Review: "House Of Five Leaves" Grows as Slow as a Tree, But Solid as Oak
The wandering samurai Akitsu “Masa” Masunosuke has no home to call his own anymore, until the House of Five Leaves takes him in. Accepting a job as a bodyguard, Masa quickly finds himself wrapped up in a world of kidnapping, bribery, robbery, prostitution, and more. The shy swordsman must figure out if his place in the world is with the nobles he once swore to protect or the illegal activities of those who have shown him kindness. Can Masa reach beyond his shyness and grow in a Japan that’s equally transitioning?
House of Five Leaves is a 12-episode series about the life of the wandering samurai, Masa, once he encounters a group of criminals. Based on a comic book, it’s set in the time of samurais in Japan, roughly equatable to the era and reverence the west gives to cowboys. The titular “Five Leaves” includes the aformentioned shy samurai. The rest of the already-assembled gang includes Yaichi (the mysterious leader), Matsukichi (robber/spy), Umezo (“reformed” tavern owner), and Otake (the geisha). The supporting cast is rounded out by Umezo’s daughter, and in many cases, family members of the core five will come and go, but their appearances have differing levels of wake from their pebbles in the rivers of their lives.
Despite starring a wandering samurai and a host of characters of ill-repute, there’s very little action. In fact, throughout the series, there’s only a handful of scenes of violence. The whole series is very slow-paced and focused purely on the dialogue, but it works. The series harkens back to the slower age of Japan where things were more focused on warlords and geishas than websites and Gameboys. It moves like a snail, allowing emotions to settle and thoughts to linger, but it will definitely be a slower take than the Rurouni Kenshin and Samurai 7 crowds.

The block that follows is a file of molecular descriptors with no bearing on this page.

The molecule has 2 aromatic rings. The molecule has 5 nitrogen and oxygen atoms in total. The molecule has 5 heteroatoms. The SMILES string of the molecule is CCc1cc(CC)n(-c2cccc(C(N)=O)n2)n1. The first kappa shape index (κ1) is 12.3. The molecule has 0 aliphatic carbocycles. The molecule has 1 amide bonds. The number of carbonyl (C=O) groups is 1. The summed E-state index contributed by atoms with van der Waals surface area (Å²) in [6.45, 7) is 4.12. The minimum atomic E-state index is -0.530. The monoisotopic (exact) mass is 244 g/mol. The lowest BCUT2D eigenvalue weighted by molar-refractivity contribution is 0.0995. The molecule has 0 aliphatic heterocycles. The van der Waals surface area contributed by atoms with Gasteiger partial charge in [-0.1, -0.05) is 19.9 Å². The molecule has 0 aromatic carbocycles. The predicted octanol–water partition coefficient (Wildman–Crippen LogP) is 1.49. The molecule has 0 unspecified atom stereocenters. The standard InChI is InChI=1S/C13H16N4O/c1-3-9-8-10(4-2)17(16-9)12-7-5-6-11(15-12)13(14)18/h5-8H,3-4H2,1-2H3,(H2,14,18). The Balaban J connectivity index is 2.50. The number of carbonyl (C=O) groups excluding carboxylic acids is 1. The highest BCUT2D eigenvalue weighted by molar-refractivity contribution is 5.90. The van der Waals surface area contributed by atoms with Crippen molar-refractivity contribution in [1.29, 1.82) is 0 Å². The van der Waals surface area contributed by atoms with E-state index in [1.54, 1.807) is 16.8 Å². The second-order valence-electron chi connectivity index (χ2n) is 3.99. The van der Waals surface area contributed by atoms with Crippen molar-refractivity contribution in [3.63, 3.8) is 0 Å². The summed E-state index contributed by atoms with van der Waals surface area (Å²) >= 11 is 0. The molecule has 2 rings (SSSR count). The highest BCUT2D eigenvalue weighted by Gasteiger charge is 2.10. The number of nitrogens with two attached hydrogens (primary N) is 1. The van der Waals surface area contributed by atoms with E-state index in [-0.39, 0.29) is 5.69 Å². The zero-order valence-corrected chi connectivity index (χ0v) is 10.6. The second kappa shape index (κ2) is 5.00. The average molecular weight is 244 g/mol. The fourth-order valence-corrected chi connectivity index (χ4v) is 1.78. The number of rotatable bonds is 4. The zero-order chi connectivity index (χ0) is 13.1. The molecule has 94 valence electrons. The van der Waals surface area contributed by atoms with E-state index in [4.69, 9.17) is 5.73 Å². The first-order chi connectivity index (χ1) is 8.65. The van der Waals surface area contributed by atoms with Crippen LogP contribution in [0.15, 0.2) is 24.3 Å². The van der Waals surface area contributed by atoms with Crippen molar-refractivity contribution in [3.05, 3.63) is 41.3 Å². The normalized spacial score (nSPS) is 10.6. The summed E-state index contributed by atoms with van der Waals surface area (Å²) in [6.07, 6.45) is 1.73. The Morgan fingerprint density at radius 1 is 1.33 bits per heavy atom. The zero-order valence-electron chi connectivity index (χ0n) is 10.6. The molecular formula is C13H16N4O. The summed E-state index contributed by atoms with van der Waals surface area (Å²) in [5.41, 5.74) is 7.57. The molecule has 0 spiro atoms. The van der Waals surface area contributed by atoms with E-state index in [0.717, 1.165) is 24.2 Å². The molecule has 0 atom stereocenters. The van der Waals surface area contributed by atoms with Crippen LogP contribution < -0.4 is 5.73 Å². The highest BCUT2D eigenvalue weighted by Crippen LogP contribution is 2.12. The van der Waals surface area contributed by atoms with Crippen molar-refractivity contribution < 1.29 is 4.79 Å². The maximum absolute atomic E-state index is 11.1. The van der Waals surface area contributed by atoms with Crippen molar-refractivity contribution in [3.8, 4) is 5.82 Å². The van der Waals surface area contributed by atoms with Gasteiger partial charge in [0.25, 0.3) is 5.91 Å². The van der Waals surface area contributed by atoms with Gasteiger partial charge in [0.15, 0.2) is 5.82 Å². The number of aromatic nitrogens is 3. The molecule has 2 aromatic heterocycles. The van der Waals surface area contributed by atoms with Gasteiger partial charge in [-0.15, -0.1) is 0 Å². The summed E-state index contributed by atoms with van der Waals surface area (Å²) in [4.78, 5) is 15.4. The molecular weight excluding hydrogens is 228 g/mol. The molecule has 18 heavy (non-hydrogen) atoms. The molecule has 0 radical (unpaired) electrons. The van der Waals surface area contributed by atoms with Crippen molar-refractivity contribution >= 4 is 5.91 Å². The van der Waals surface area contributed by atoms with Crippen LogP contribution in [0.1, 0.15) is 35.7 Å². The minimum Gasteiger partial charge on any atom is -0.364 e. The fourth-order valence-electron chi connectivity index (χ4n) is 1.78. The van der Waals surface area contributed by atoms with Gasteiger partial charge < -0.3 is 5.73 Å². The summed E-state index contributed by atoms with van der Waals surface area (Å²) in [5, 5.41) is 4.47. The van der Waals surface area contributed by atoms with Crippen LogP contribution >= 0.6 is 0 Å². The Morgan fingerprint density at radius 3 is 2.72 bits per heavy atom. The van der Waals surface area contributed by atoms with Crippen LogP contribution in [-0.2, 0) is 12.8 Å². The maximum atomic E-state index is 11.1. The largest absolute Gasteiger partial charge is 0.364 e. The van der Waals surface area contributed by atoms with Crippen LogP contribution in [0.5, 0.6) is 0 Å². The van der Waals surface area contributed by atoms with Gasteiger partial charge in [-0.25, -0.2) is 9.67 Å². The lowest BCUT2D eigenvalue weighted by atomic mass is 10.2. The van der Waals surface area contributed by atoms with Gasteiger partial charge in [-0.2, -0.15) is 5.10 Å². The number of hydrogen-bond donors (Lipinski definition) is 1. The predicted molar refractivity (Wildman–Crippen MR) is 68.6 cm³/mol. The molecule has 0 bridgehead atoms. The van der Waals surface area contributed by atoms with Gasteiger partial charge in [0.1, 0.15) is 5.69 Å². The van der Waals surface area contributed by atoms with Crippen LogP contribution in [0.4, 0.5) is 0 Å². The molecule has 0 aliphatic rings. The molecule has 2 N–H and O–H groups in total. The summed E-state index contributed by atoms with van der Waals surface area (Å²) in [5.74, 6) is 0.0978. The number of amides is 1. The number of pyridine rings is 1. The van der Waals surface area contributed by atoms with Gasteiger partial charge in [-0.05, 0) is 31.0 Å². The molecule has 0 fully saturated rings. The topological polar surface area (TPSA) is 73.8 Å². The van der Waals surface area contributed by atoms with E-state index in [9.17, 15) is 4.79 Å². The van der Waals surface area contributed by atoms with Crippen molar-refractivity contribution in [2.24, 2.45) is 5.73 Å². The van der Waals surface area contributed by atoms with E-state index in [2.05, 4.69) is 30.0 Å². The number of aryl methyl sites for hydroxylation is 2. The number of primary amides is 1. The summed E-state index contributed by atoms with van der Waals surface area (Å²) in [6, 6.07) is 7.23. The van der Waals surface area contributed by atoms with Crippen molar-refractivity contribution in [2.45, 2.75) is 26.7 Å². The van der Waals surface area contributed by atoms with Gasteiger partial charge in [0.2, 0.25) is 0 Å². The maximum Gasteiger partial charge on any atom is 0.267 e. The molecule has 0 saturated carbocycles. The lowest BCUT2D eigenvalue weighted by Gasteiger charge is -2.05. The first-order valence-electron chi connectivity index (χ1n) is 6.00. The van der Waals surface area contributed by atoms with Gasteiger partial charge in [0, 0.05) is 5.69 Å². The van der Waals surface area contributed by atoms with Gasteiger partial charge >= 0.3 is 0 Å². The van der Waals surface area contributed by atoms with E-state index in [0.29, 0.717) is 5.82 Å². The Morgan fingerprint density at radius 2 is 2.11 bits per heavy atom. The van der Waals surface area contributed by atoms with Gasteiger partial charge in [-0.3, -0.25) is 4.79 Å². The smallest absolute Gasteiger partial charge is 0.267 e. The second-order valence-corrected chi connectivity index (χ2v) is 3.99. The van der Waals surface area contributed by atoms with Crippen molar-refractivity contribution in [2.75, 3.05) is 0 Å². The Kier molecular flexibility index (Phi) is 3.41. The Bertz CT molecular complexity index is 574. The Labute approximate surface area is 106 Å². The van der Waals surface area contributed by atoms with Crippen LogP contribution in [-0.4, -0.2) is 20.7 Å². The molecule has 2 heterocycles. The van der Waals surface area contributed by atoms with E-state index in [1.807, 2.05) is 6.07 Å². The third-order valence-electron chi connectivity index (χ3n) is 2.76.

Visually, there’s a unique art style in play here; characters have huge pupils but relatively realistic eyes that are subdued in comparison to “The Anime Standard”, and mouths are all low enough to imply a lack of chin. Characters are, for the most part, tall, lanky, and slender, but not to the extent of a Clamp production. The voices and music are all appropriate, but nothing stands out as creative or endearing.
NIS America has released the set in a beautifully large box (and since this release, a smaller, cheaper, non-”Premium Edition”) including an artbook that features character bios, an episode guide, visual guides of how the series progresses from sketch to final image, concept art, and a glossary. NIS America’s set might cost a little more than some competitors, but the physical bonuses make up for it.
One issue with most, if not all, of NIS America’s releases, is the lack of a English-language option. It’s an understandable omission, given the fact that most of their titles are too-niche in an already-strained Japanese animation market in America to justify the cost of producing one (and in all cases, we’d rather have the series be released without than not released at all), but it is one that sticks out from most releases in 2013. Also notable, given that contemporary series and releases from NIS America, such as Bunny Drop, are dual-format releases, it’s not available in high-definition or BluRay despite being a 2010 release. There are reasons, sure, but it’s just a note.
The show is honestly not bad, but it’s understandable why it’s an NIS America, non-dubbed, release. The demographic for this show are highly niche, allowing only those who can appreciate a slower-paced, action-minimal, series with designs that don’t completely fit in with modern animation standards. (Note that “modern animation standards” doesn’t imply that modern is good, or even tolerable, when you look at the morass of pandering series released in Japan post-20th century). If you want a series that you can kill an episode over two weeks as you wind down for bed, House of Five Leaves might be up your alley. If you’re looking for the next Rurouni Kenshin or Samurai Jack, follow a different wandering samurai.
(Note: This is a review of the Premium Edition. The Standard Edition should have the same discs, but different packaging/art book.)